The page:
Existing homes selling fast - record fast

The volume of home re-sales has been on the upswing for four consecutive months.

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By Les Christie, CNNMoney.com staff writer

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NEW YORK (CNNMoney.com) -- Sales of existing homes rose in July for the fourth consecutive month, lending support to economists who argue a recovery is near.

Sales of previously owned single-family homes were up 7.2% compared with June and 5% from July 2008, The National Association of Realtors (NAR) reported Friday. The monthly gain was the largest on record for existing-home sales, which NAR has tracked since 1999.

"The housing market has decisively turned for the better," said Lawrence Yun, NAR's chief economist. "A combination of first-time buyers taking advantage of the housing stimulus tax credit and greatly improved affordability conditions are contributing to higher sales."

July home sales hit an annualized rate of 5.24 million proprieties, marking the first breach of the 5 million annualized rate mark since last September, when they hit 5.1 million. Since then, they have stayed in a very narrow range, bouncing between between January's low of 4.49 million and October's high of 4.94 million.

The July performance far exceeded expectations: A consensus of real estate experts had forecast sales of 5 million.

Low prices

Of course, homes should be selling. Prices have fallen more than 32% from their peaks, set in the summer of 2006. Plus, mortgage rates near historic lows makes the cost of purchasing a home lower than they've been in nearly 20 years.

"In some recovering markets like San Diego, Las Vegas, Phoenix and Orlando, the demand for foreclosed and lower priced homes has spiked, and a lack of inventory is becoming a common complaint," Yun said.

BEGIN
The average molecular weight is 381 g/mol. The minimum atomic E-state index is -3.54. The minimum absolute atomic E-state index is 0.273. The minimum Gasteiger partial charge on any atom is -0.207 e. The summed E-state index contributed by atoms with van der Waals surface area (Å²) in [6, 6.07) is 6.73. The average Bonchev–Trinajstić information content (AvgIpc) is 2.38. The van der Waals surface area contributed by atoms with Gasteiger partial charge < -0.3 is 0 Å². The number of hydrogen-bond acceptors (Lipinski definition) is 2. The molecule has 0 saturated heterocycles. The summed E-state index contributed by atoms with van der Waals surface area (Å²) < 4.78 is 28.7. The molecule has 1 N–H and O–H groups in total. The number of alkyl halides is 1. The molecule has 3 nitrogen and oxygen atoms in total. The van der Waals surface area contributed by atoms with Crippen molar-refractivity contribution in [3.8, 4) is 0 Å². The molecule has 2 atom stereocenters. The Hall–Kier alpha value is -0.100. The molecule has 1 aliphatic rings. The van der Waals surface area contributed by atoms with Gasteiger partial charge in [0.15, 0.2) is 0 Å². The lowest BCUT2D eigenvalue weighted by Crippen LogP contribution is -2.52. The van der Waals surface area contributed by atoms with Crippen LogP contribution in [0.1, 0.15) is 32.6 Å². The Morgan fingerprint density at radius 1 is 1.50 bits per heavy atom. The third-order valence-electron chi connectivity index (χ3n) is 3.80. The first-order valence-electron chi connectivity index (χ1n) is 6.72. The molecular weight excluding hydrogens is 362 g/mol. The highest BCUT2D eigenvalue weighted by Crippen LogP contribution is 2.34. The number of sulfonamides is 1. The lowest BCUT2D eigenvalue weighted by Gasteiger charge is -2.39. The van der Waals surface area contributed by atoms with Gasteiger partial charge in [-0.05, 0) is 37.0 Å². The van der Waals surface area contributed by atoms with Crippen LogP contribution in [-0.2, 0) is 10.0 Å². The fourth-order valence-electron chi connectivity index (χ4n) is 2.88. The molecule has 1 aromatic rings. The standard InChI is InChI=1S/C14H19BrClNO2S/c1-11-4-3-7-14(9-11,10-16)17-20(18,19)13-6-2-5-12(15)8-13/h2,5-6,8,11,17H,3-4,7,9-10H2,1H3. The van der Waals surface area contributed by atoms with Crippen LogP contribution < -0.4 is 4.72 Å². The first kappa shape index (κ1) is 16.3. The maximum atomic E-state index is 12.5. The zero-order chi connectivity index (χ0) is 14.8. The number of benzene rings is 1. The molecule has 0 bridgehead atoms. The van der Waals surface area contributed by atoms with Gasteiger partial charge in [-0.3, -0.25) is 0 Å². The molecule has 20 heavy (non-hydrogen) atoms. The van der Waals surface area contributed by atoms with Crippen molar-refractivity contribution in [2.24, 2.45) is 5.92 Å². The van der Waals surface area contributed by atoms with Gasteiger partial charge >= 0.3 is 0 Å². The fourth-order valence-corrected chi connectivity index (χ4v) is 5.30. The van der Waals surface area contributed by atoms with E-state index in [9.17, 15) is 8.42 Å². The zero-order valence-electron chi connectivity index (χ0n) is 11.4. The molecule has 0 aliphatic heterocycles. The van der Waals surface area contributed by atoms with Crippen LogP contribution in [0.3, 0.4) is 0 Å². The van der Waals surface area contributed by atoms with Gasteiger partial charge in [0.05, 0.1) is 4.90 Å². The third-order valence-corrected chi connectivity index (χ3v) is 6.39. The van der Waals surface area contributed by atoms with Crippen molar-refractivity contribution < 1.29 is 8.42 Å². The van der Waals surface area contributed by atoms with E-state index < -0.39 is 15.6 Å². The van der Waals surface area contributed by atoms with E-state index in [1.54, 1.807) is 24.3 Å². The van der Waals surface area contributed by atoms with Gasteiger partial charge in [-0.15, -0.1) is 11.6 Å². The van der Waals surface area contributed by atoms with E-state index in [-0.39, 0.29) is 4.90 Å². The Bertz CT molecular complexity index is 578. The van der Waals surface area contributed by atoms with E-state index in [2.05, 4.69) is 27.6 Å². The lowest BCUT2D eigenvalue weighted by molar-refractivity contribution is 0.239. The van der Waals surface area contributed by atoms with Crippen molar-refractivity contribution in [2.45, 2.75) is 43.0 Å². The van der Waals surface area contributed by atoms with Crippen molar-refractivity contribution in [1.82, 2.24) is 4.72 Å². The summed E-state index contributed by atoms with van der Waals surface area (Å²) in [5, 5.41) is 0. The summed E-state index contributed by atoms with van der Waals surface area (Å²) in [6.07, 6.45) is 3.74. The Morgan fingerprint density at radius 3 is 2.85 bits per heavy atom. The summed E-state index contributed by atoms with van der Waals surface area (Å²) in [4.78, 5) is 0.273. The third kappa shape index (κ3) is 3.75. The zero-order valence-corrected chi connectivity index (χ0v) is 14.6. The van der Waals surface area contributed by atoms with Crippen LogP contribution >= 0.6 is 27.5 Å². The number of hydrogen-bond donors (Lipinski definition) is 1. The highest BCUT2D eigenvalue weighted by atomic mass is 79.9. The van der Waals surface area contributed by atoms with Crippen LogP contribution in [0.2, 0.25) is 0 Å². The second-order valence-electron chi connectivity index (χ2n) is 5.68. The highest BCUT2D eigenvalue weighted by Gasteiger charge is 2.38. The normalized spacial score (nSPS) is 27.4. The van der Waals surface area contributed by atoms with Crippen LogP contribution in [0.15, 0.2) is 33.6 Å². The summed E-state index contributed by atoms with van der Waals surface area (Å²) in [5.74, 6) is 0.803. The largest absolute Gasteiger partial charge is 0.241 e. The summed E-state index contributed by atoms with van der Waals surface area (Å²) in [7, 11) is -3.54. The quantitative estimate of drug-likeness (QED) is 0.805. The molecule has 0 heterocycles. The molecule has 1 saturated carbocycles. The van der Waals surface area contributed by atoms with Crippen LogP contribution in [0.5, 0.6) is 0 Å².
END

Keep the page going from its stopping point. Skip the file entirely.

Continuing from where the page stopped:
Overall though, the national inventory rose by more than 7% to 4.09 million units. That will continue to keep prices low, according to Mike Larson, a housing analyst with Weiss Research.

"There's a bifurcation of the market," he said. "There's excess supply putting downward pressure on prices and people respond to the lower prices by buying homes."

Housing is its most affordable in many years, he pointed out. "Falling prices is not part of the problem, they're part of the solution," he said.

Hurting home sales have been stubborn increases in job losses. More than 6.7 million jobs have been lost since the beginning of 2008.

That's one reason why Robert Dye, a senior economist for PNC Financial Services (PNC, Fortune 500), is keeping his optimism in check.

"I wouldn't go overboard on this number," he said. "The economy is still healing and will continue to run into some bumps. But it does bode very well for the future and shows buyer confidence is increasing."

There is one potential bump, however: The looming end of the first-time homebuyers credit. The credit gave first-time homebuyers an up to $8,000 refund on their taxes if they close on a deal before Dec. 1. That credit has been motivating buyers, and when it expires, demand could dry up.

"Just like with the cash-for-clunkers program, we run the risk of a letdown as the program runs its course," Dye said.

Where homes are selling

Regionally, the strongest market was the Northeast, where sales soared by 13.4% to an annualized rate of 930,000. That was 3.3% higher than last July. The median price of homes sold during the month was $236,700, off 15% from last year.

Midwest sales rose 10.9% to a 1.22 million rate, 8% higher year-over-year. Prices there have sunk 5.9% over the past 12 months to a median of $157,200.

In the South, sales were up 7.1% from June and 5.4% from last July to a rate of 1.95 million. Price have dropped 7.1% to $164,500 over the past 12 months.

The only region reporting a slip in sales was the West, where they fell 1.7% to a rate of 1.13 million. That was ahead of last July, however, by 1.8%. The median price there was $202,300, a whopping 28% below what is was a year ago. To top of page

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